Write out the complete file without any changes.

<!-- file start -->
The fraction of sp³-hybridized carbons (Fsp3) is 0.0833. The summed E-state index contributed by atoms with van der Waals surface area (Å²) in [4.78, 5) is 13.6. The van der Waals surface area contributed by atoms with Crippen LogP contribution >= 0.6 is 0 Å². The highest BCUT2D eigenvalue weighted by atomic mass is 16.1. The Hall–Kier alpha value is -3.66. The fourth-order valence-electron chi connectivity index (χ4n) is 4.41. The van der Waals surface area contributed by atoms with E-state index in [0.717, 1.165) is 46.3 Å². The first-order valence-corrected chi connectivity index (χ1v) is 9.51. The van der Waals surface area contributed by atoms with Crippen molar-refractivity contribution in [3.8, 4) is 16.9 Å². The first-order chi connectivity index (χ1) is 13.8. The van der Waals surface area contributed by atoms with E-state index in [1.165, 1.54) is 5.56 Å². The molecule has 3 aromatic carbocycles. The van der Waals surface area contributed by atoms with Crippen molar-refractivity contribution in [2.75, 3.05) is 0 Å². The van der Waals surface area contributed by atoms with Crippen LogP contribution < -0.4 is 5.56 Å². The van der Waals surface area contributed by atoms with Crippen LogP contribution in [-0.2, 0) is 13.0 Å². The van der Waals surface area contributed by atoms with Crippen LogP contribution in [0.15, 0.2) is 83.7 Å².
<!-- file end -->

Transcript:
The fraction of sp³-hybridized carbons (Fsp3) is 0.0833. The summed E-state index contributed by atoms with van der Waals surface area (Å²) in [4.78, 5) is 13.6. The van der Waals surface area contributed by atoms with Crippen LogP contribution >= 0.6 is 0 Å². The highest BCUT2D eigenvalue weighted by atomic mass is 16.1. The Hall–Kier alpha value is -3.66. The fourth-order valence-electron chi connectivity index (χ4n) is 4.41. The van der Waals surface area contributed by atoms with E-state index in [0.717, 1.165) is 46.3 Å². The first-order valence-corrected chi connectivity index (χ1v) is 9.51. The van der Waals surface area contributed by atoms with Crippen molar-refractivity contribution in [3.8, 4) is 16.9 Å². The first-order chi connectivity index (χ1) is 13.8. The van der Waals surface area contributed by atoms with E-state index in [1.165, 1.54) is 5.56 Å². The molecule has 3 aromatic carbocycles. The van der Waals surface area contributed by atoms with Crippen molar-refractivity contribution in [2.75, 3.05) is 0 Å². The van der Waals surface area contributed by atoms with Crippen LogP contribution < -0.4 is 5.56 Å². The van der Waals surface area contributed by atoms with Crippen LogP contribution in [-0.2, 0) is 13.0 Å². The van der Waals surface area contributed by atoms with Crippen LogP contribution in [0.15, 0.2) is 83.7 Å².